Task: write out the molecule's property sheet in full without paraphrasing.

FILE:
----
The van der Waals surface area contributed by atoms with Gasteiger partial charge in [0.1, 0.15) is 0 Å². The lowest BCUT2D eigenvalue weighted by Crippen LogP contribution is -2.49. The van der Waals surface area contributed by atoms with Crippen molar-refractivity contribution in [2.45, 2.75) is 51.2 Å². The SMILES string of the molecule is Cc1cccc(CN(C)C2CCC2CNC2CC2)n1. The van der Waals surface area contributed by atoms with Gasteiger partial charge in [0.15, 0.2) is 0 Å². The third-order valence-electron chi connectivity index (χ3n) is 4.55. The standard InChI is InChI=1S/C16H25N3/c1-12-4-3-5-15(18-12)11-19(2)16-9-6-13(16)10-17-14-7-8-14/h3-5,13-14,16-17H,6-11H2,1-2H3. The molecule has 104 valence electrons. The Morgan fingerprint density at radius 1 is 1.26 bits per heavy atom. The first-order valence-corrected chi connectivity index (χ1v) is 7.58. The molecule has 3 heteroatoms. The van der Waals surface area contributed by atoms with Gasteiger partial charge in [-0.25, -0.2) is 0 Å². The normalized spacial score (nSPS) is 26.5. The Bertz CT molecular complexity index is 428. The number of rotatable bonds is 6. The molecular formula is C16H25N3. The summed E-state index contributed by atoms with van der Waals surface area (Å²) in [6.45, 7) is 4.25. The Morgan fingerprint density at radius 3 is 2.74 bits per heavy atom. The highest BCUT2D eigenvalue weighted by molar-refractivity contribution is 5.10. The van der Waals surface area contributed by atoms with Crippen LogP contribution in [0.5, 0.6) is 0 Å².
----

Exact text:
The van der Waals surface area contributed by atoms with Gasteiger partial charge in [0.1, 0.15) is 0 Å². The lowest BCUT2D eigenvalue weighted by Crippen LogP contribution is -2.49. The van der Waals surface area contributed by atoms with Crippen molar-refractivity contribution in [2.45, 2.75) is 51.2 Å². The SMILES string of the molecule is Cc1cccc(CN(C)C2CCC2CNC2CC2)n1. The van der Waals surface area contributed by atoms with Gasteiger partial charge in [0.15, 0.2) is 0 Å². The third-order valence-electron chi connectivity index (χ3n) is 4.55. The standard InChI is InChI=1S/C16H25N3/c1-12-4-3-5-15(18-12)11-19(2)16-9-6-13(16)10-17-14-7-8-14/h3-5,13-14,16-17H,6-11H2,1-2H3. The molecule has 104 valence electrons. The Morgan fingerprint density at radius 1 is 1.26 bits per heavy atom. The first-order valence-corrected chi connectivity index (χ1v) is 7.58. The molecule has 3 heteroatoms. The van der Waals surface area contributed by atoms with Gasteiger partial charge in [-0.25, -0.2) is 0 Å². The normalized spacial score (nSPS) is 26.5. The Bertz CT molecular complexity index is 428. The number of rotatable bonds is 6. The molecular formula is C16H25N3. The summed E-state index contributed by atoms with van der Waals surface area (Å²) in [6.45, 7) is 4.25. The Morgan fingerprint density at radius 3 is 2.74 bits per heavy atom. The highest BCUT2D eigenvalue weighted by molar-refractivity contribution is 5.10. The van der Waals surface area contributed by atoms with Crippen LogP contribution in [0.5, 0.6) is 0 Å².